Wherever you live, whether it’s in the Caribbean or otherwise, you’ve most likely heard complaints about the cost of living at some point or the other. And it seems to be rising each time you turn.
But there is hope, however.
In keeping with a list drawn together by Bruce Northam for the travel website, Thrillist, one particular island in the Eastern Caribbean is one of nine “incredible countries” where anyone who is interested in staying for a lengthy period or relocating could survive on just US$1,000 per month.
This Caribbean country is Spice Isle Grenada. It was named on a list which also included Zimbabwe, Laos, Nepal, Montenegro, Armenia, Bolivia, Nicaragua, and Fiji.
Why the lovely Spice Isle?
You’ll save on exotic spices, fruits and vegetables, which are fresh and accessible all year round. It’s also a whole lot cheaper than Trader Joe’s.
You will find an abundance of impressive beaches and wonderful places to rest your head on this West Indian paradise. Set your watch to Grenada Maybe Time (GMT) because while you’re there, time will keep slipping away from you like the locals’ sing-song accent that most times needs translating. Be sure to remember that this is the Caribbean and to move around at a reasonable cost you’ll have to be more “native” than you would usually prefer.
Keeping the peace is Grenadians’ commission to British colonial law — one should genuflect to a portrait of the queen when entering a court. And try not to swear, it’s not very hard to land there. Locals refer to here as a “church state” because using obscenities within earshot of a police officer can warrant an arrest. You don’t need any other languages but English to get around.
The local hangouts play pulsating soca music, which gets everyone up and bouncing. It’s called it wining, (pronounced “why-ning”) and it’s a sensual dance, where couples swivel for hours, hardly ever making eye contact with each other. You will also, undoubtedly encounter some of the international students enrolled in the local medical school, possibly on the same dance floor.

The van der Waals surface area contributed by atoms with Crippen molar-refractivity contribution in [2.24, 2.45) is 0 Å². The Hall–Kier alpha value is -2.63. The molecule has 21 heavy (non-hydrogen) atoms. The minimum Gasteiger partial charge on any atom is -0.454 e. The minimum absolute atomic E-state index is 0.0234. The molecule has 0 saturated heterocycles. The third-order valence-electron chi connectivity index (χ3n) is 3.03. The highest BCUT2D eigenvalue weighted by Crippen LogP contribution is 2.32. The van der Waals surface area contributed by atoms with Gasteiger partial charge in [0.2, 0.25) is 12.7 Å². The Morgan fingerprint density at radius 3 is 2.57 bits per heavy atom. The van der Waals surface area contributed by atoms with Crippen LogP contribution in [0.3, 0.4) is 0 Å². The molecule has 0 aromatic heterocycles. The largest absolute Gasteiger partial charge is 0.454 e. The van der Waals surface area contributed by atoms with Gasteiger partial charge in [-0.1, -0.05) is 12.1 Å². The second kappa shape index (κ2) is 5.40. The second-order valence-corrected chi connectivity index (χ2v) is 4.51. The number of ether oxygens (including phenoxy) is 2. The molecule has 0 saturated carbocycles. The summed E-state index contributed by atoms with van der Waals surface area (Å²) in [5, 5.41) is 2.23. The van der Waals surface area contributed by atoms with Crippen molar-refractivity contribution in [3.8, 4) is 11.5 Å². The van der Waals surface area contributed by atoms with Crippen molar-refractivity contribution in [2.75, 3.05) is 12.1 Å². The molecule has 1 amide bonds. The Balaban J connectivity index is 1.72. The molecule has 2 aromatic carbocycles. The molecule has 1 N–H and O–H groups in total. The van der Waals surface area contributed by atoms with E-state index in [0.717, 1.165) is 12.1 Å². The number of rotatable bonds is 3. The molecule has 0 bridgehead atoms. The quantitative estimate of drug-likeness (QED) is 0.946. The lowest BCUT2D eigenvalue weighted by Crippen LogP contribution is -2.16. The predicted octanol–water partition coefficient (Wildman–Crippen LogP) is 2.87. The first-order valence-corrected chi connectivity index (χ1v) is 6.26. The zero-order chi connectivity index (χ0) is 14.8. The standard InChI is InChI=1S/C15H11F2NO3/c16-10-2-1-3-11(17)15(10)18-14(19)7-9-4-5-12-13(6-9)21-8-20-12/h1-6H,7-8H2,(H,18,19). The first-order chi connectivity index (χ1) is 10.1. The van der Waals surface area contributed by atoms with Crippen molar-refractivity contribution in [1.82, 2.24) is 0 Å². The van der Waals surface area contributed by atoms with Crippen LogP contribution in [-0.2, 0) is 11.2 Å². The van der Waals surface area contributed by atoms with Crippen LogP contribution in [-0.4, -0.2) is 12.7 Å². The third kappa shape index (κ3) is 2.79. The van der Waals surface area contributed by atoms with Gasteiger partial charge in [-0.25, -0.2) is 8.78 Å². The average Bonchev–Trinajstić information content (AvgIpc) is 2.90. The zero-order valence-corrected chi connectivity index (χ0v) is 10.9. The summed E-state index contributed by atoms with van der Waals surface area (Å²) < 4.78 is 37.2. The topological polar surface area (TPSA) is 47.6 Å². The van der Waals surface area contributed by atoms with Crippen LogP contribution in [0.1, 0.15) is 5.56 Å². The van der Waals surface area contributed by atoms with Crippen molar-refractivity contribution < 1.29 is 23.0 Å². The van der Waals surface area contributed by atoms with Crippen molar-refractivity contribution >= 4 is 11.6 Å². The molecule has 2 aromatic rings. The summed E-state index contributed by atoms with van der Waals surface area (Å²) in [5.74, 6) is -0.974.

Grenada offers affordable adventure. Hike trails through the rainforests, lazy day picnics on beaches, and plenty opportunities to mingle. The national dish called oil down is a local treat. It gets its name from the coconut milk oil that permeates the one-pot stew of callaloo, breadfruit, cabbage, salted pork, fish, dumplings, turmeric, and whatever else is on hand.
The bustling traffic circle near Grand Anse Beach is a makeshift marketplace sarcastically named “Wall Street” because of the strip-mall parking area that is bookended by banks. Along with being a mini-bus stop, the area attracts locals who gather to buy barbequed meat and drinks sold from ice chests in pickup trays. On the weekends, cars blast music, creating instant street parties.
You’ll soon hear calypso music flowing with the barbecued night air. That would be your cue to follow the sweet sound of steel pan and behold this West Indies invention that doubles as delivery for wit and political commentary. You can hire a taxi cab who’ll take you to wherever your heart desires for the night, all night, all for about $20.
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